Mahwah, NJ – September 26, 2021 – Tata Motors (NYSE:TTM), which owns Jaguar Land Rover, has recalled 9,000 vehicles with faulty seat belts that may not securely hold children’s car seats. The recall includes:
- 2020 – 2021 Jaguar F- Pace SUVs
- 2021 – 2022 Jaguar F- Type sports cars
- 2021 Jaguar XF luxury cars
The faulty component in this recall is the seat belt assembly, with multiple part numbers, including 636655200 and 639430300. This is the second recall by Tata Motors because of this issue, caused by faulty parts supplied by Swedish-American manufacturer Autoliv.
The problem stems from a faulty seat belt mechanism. There are two ways to secure a child car seat in a vehicle, and one is to utilize the seat belt, using retractors, which are parts used to hold it in place.
The retractor that secures a child seat is called the automatic locking retractor (ALR). It locks once “the continuous motion of spooling the belt out is stopped.”
Due to a supplier manufacturing issue, the ALR may deactivate and allow the seat belt to become loose, potentially allowing the child seat to move around.
According to research conducted by the National Highway Traffic Safety Administration (NHTSA), car seats reduce deaths by 71% for infants under one year old, and by 54% for kids between one and four. In 2017 alone, car seats saved an estimated 312 lives among children under the age of five.
If car seats are not tightly secured, they will not offer this level of protection. The defective Jaguar seat belt poses “an increased risk of injury in a crash” to a child in a car seat, according to the recall document.
Jaguar Land Rover has not yet released any instructions for owners on how to protect child passengers from this defect. The supplier did say the defect does not affect child car seats secured using anchors and tethers (e.g., “LATCH system”) on the seat. Find out which car seats use anchors and tethers in this article.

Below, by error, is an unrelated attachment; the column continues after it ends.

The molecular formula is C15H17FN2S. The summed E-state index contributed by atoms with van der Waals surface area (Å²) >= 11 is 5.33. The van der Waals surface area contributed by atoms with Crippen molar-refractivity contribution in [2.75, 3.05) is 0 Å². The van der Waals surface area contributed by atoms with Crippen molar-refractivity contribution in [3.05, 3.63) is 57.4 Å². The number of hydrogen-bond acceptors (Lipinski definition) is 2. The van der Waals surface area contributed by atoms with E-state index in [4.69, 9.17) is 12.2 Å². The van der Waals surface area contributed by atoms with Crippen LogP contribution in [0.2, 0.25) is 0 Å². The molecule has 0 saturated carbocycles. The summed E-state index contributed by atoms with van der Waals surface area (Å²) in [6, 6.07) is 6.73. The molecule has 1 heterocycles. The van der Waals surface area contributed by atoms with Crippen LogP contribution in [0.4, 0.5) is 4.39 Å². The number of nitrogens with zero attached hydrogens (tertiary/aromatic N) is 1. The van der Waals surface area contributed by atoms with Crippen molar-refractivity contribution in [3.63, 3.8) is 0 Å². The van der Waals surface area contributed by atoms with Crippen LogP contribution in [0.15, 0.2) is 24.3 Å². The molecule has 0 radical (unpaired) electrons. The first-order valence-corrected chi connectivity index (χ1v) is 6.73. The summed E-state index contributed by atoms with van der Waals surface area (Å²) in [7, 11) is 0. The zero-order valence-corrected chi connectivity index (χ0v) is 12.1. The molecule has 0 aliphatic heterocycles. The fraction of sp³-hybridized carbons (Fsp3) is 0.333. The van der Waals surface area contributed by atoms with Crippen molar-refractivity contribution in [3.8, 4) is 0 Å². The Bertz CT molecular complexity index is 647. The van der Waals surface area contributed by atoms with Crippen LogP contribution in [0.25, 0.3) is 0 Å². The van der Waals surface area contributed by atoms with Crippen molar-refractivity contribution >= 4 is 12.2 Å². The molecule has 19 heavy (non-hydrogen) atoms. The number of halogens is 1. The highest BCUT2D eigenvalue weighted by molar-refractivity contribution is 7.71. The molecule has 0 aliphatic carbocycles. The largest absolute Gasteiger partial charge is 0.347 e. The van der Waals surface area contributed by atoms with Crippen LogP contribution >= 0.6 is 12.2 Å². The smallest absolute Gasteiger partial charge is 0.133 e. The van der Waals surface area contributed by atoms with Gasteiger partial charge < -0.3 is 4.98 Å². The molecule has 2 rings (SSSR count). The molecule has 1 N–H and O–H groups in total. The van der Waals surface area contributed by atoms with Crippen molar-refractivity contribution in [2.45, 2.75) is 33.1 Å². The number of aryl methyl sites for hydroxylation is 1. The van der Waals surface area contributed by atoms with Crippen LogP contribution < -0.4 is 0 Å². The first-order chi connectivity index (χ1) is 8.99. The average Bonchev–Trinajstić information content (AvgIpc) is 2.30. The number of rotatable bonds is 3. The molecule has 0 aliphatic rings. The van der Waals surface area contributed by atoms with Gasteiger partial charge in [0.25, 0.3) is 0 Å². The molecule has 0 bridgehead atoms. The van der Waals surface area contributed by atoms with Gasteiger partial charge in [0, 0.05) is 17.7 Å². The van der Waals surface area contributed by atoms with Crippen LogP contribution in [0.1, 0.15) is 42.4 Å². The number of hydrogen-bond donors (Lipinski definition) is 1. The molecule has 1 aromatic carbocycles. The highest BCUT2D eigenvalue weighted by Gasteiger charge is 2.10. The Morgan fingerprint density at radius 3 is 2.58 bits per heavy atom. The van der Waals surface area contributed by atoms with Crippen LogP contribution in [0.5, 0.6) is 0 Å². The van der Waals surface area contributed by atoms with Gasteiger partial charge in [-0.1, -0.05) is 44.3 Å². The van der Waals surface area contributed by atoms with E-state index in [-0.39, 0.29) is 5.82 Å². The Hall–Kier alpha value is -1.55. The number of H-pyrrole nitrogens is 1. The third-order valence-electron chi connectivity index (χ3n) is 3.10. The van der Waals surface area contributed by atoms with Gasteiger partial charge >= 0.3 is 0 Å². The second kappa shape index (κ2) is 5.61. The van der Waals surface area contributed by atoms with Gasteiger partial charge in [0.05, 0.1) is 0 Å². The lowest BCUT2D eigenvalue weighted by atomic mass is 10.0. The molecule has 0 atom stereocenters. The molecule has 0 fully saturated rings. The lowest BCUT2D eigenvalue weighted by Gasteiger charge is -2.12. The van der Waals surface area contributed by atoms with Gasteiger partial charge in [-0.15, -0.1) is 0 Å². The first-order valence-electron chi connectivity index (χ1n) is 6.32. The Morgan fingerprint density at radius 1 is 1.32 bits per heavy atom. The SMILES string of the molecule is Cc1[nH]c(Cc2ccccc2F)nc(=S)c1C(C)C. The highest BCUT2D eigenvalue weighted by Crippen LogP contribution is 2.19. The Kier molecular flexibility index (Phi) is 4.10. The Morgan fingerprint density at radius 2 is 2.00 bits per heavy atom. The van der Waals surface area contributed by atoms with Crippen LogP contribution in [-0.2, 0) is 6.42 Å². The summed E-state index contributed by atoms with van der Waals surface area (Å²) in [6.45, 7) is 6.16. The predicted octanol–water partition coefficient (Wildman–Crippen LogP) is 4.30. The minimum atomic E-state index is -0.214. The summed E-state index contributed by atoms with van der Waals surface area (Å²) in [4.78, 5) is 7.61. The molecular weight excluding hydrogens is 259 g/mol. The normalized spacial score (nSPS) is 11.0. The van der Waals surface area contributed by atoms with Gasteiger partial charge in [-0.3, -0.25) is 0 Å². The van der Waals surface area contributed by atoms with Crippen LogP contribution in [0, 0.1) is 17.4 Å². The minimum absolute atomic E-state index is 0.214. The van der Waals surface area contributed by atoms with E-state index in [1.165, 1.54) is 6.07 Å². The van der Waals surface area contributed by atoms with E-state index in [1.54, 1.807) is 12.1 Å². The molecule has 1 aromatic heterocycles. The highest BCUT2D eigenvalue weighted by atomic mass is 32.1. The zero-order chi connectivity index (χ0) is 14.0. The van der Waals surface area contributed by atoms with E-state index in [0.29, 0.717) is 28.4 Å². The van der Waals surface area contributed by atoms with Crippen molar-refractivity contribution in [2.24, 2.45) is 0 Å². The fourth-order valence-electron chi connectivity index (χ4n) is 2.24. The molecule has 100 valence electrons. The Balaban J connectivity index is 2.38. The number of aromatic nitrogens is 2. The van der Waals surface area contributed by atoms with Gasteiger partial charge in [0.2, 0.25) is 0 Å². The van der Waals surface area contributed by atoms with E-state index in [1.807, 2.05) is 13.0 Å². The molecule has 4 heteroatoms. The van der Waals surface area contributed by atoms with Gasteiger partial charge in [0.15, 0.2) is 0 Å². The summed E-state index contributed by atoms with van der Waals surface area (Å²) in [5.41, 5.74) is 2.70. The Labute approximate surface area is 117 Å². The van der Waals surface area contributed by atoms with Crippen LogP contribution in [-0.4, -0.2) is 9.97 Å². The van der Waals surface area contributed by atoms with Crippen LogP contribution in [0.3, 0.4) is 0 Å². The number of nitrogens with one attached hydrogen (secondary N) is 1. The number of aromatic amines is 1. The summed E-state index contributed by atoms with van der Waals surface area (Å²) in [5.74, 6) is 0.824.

Jaguar Land Rover also did not detail any warning signs that indicate a faulty seat belt. However, documents for an identical recall by Mercedes-Benz have reported an “audible clicking noise” drivers may hear when the seat belt is locked. If the clicking noise stops before the seat belt is fully retracted, the seat belt may be faulty.
Affected seat belts will be replaced free of charge by Jaguar dealers. Owners should receive letters with more information on October 22, 2201
Other Jaguar recalls
Earlier this month, Tata recalled 28,000 Land Rover SUVs affected by the same issue. Over 7,000 Land Rover Defenders were recalled in the same month because of incorrect child restraint information in the owner’s manual, as reported. In March, there was also a Jaguar recall for defective high beams involving over 26,000 vehicles.
Is your vehicle part of this recall?
A total of 9,000 vehicles are included in this Jaguar recall. To see if your car is one of them, use MotorSafety’s free vehicle lookup tool.